New York, April 3, 2006—Freelance journalist Kelly McEvers left Russia today after authorities in the southern republic of Dagestan interrogated her in four prolonged sessions, confiscated her possessions, and restricted her movements last week.
McEvers flew from Dagestan to Moscow on Sunday evening and departed the Russian capital on a flight to Washington, D.C., this morning, according to John Schidlovsky, director of the International Reporting Project at Johns Hopkins University. McEvers, an international reporting fellow at Johns Hopkins, had been researching Islam and terrorism in Dagestan.
Schidlovsky said in a telephone interview that Dagestani authorities gave McEvers an itemized receipt for her possessions—a camera, dictaphone, computer disks, notebooks and a laptop—but did not return them prior to her departure. McEvers has given her local lawyer, Yursup Dzhakhbarov, power of attorney to retrieve her possessions, Schidlovsky said.
Police officers first detained McEvers at 4 p.m. Wednesday in the northeastern Dagestani city of Khasavyurt, she said. McEvers said she was taken to the Khasavyurt Interior Ministry headquarters, where police officers and Federal Security Service (FSB) agents questioned her for 10 hours about her research on terrorism.
On Thursday, McEvers returned to the Dagestani capital, Makhachkala, where she was staying at a local apartment. Upon entering the city by car, police detained McEvers and took her to the Makhachkala Interior Ministry’s Directorate for Battling Organized Crime (UBOP), where officials questioned her and searched her apartment from 4 to 10 p.m., she said.
During the questioning, investigators threatened to charge McEvers with engaging in “terrorist activity” for allegedly having information about an ambush against a Russian military convoy in the Nozhai Yurt district of Chechnya in 2005.
McEvers told CPJ she has never been to Chechnya and believes the inquiry was a pretext to search her notes in order to harass the people she interviewed.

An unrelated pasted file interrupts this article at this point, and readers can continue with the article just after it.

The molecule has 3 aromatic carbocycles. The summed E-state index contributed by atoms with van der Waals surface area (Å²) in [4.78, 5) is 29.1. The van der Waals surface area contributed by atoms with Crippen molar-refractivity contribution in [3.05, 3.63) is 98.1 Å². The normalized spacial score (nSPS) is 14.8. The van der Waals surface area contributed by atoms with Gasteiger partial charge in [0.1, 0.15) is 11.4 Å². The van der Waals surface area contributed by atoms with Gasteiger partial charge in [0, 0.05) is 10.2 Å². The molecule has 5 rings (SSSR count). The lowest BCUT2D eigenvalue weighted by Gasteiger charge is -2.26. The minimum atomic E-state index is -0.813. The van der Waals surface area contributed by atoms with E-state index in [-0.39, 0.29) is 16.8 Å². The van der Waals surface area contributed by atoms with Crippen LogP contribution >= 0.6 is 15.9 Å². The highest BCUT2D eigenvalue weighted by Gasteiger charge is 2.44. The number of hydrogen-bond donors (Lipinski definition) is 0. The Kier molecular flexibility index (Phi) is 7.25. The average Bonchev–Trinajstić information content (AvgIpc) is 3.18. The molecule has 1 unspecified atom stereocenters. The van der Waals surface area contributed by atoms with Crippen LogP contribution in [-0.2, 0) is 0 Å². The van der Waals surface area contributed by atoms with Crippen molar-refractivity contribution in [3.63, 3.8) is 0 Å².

Interior Ministry officials and prosecutors questioned McEvers in two session totaling 10 hours on Friday, from 8 a.m. to 2 p.m. and from 6 p.m. to 10 p.m. She was instructed not to leave Makhachkala.
Authorities did not initially allow McEvers to contact the U.S. embassy or a local lawyer. On Thursday and Friday, she said, authorities allowed Dzhakhbarov to sit in on the interrogations.
McEvers was not interrogated on Saturday, but authorities summoned her local interpreter for questioning, the journalist told CPJ.
McEvers, 35, a New York-based freelance journalist, has reported for The New York Times Magazine, Slate, the BBC, The Christian Science Monitor, and the Chicago Tribune, according to a brief biography posted on the International Reporting Project Web site.
Before traveling to Dagestan, McEvers said she spent six fruitless weeks trying to get a journalist visa from the Russian Foreign Ministry. In early March, she traveled to Azerbaijan, where she received a business visa from the Russian embassy in Azerbaijan’s capital of Baku. She flew to the southern Russian airport in Mineralnye Vody and then traveled by land to Dagestan to conduct her research. She said she traveled on a business visa only as a last resort.
McEvers was detained in Khasavyurt the day after Russian security forces raided the home of local Islamic activist Samir Pashayev where they engaged in a gunfight with several Islamic militants, according to local press reports.